First, stay back at least 100 feet keeping in view of the cockpit.  Next, give a thumbs up signal to indicate to the pilot that you are ready.  Wait for him to return the signal before approaching the aircraft. Then, approach the aircraft from the front staying within the pilots view and look him in the eye.  Never approach the aircraft from the tail end or the tail rotor will be your end.  Keep your dog very close to you using a leash or even hold on to his harness while you walk. Be aware that your dog may decide to bolt at anytime especially when you get close to the aircraft.

Loading

Loading and unloading are the times you are most likely to have problems.  With so much going on you don’t want to accidentally drop  your dog’s leash while opening a door and have a scared pup loose on the tarmac.  Until your dog is belted in his seat, have your hand on your dogs leash or harness at all times.

The first thing you should do after opening the passenger door, is put your headset on and put the mic all the way up to your mouth. (Eat the Mic) This will allow the pilot and you to communicate. Secure your dog in the seat with a seat belt through the harness and an additional tie down on a secure point nearby to keep him in his seat.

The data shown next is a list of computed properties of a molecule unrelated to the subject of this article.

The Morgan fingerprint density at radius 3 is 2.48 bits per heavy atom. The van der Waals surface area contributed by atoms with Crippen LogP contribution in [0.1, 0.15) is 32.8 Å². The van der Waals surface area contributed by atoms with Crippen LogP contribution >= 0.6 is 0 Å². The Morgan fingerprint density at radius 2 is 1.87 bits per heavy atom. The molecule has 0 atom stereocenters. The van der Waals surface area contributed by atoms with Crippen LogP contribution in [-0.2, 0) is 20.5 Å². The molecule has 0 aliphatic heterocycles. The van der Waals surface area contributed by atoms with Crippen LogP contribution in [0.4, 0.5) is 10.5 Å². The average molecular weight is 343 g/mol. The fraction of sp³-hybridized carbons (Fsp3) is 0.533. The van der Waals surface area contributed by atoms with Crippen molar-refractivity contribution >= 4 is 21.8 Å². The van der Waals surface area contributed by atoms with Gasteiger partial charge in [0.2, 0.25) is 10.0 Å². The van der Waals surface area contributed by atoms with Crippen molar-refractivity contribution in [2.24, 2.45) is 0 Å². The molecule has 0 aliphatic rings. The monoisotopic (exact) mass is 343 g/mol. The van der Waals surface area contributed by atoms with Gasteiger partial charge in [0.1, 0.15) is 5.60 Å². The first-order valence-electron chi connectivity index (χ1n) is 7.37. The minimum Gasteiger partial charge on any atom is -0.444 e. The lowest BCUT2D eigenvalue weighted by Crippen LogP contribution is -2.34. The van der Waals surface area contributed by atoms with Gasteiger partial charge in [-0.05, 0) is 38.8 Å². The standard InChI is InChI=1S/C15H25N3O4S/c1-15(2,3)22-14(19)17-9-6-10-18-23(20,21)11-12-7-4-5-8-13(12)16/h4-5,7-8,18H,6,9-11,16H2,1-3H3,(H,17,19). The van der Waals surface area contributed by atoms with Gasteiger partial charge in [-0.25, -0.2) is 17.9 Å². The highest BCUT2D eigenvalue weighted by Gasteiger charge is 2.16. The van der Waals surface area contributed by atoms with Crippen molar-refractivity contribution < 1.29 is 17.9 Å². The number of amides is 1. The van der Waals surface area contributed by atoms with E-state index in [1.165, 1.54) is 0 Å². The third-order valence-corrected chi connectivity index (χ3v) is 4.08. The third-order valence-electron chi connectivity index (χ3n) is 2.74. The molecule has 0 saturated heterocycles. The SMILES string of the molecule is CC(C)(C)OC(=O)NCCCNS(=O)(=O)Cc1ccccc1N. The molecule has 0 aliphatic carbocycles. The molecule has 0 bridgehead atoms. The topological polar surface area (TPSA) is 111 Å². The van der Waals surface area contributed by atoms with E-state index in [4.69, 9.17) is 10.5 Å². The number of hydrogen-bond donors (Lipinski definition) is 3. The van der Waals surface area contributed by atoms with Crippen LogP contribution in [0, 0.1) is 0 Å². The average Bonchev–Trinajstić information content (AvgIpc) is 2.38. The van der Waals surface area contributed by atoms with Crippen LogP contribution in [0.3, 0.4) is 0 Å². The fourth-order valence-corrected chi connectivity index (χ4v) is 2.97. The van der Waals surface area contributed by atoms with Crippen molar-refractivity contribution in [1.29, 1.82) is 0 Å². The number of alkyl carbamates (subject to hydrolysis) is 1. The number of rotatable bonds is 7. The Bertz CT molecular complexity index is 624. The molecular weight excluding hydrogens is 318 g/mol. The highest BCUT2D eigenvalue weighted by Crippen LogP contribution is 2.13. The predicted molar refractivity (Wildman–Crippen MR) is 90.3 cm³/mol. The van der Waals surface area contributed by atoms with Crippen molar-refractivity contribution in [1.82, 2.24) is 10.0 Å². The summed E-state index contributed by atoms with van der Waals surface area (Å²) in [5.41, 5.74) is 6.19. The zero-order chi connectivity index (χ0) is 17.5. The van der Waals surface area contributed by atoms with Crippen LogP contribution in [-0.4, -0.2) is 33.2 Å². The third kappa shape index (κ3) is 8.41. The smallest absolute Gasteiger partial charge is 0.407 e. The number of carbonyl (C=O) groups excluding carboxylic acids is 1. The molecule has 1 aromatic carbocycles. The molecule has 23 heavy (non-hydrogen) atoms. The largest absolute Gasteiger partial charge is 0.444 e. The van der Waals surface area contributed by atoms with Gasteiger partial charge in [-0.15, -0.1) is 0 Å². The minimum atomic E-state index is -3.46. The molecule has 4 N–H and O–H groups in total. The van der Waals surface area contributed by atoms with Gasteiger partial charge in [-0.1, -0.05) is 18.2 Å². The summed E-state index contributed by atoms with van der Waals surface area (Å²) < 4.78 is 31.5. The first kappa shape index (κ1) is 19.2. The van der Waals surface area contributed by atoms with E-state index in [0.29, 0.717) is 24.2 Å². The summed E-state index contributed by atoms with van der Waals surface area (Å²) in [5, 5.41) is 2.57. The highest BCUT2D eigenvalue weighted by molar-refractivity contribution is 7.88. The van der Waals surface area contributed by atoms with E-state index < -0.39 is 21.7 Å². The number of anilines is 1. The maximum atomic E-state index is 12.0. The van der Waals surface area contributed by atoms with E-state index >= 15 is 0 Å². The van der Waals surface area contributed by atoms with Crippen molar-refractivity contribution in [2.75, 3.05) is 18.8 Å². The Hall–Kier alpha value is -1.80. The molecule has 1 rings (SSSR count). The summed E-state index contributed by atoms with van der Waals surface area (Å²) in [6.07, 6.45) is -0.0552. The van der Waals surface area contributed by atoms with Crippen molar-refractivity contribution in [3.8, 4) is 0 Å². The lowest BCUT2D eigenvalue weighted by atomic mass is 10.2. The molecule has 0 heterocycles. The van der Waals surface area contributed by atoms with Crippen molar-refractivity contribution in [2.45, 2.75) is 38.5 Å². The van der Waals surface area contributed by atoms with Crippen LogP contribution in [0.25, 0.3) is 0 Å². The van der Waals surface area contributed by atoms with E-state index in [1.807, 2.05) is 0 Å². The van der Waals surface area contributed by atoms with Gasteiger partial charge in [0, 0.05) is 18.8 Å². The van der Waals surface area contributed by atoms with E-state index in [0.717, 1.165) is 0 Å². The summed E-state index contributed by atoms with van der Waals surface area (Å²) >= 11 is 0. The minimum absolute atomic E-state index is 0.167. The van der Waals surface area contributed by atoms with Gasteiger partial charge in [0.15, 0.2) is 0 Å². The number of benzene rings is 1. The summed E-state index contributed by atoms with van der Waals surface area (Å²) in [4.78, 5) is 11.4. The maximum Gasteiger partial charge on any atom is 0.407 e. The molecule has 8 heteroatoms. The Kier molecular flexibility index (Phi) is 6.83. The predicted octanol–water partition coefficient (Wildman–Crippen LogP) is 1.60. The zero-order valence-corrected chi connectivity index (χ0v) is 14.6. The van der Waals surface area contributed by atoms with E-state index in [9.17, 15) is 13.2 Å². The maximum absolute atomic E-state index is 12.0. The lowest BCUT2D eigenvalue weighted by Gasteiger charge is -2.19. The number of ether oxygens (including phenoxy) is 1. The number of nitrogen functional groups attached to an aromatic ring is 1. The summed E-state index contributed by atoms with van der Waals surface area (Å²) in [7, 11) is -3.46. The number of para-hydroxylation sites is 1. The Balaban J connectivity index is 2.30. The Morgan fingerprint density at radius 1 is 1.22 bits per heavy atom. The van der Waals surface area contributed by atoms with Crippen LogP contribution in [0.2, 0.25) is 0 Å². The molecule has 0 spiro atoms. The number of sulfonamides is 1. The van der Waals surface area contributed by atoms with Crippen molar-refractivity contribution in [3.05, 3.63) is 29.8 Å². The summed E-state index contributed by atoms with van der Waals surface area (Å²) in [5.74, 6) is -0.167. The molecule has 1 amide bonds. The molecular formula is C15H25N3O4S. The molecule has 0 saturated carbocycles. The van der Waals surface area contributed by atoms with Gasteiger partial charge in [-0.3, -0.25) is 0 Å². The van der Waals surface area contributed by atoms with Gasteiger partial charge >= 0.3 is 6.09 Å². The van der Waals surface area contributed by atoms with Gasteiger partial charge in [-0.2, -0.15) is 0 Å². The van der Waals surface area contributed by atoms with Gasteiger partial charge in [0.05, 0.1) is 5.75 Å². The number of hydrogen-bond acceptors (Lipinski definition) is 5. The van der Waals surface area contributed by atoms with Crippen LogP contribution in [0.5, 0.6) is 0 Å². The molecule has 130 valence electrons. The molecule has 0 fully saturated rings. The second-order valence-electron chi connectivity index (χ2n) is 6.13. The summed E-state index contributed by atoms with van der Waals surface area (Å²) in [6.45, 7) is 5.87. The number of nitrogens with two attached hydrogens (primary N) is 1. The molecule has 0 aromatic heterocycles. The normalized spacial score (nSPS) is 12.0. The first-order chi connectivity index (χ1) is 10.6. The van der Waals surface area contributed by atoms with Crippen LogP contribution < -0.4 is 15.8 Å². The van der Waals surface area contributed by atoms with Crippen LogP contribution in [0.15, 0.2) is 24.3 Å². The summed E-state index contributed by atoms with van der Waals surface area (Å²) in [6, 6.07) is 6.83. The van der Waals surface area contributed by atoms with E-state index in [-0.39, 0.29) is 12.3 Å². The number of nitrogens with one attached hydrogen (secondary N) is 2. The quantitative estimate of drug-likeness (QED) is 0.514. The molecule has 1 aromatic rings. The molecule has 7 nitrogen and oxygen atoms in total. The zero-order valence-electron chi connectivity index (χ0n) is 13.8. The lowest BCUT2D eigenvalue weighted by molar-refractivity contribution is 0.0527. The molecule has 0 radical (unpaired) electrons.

Next, secure your gear in its place and belt yourself into your seat.  Finally, make sure the door is properly closed, latched, and locked.  Notify the pilot when you are ready.

The ride

The ride is the wonderful part of the journey where you get to relax and let the pilot do all the hard work.  Keep your pup’s muzzle on for everyone’s safety while in the cabin.  Make sure he is comfortable and relaxed.

Remember, keep your hands to yourself, touch nothing in the helicopter.

Unloading

To unload, if you have a flight officer wait until she comes to your door before attempting to exit.  If you have no flight officer, wait until the pilot says it is ok to leave.  After opening the door, be sure to take off your headset first.  Get all of your gear out of the cabin and situated so you may grab it with one hand after closing the door.

Re-latch your seatbelt. Then, untie your dog and get him out of his seatbelt. Be sure to re-latch his seatbelt. You may lift or lead your dog out of the helicopter while always keeping a secure hold on his harness or leash.  This is a fine time for him to take off. Your dog should be the last thing out of the chopper. All you have left now is to close, latch, lock the door, grab your gear and go.  Just make sure to wave goodbye only after clearing the rotors.

Have you ever ridden in a helicopter? What are your tips?

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One Response to “How to Hover in a Helicopter With Your Search Hound”

  1. Anonymous Says:

    I am a helicopter mechanic and I think this review is spot on. I work around heli’s all day everyday. I have a rule that if I cannot see the pilots eyes, he/she cannot see me. Always wait for them to signal you to approach and never ever EVER from the rear or stoop under the tailboom (near the fuselage). You are completely out of sight in these places. One last suggestion, people get excited around helicopters. Its ok in my opinion to be excited on the inside, but you better be cool as a cucumber on the outside. Your nervousness can be disruptive to the pilot. If you are overly nervous, just say so, the pilots are trained to calm people down. But try to minimize disruption, even down to talking as little as possible.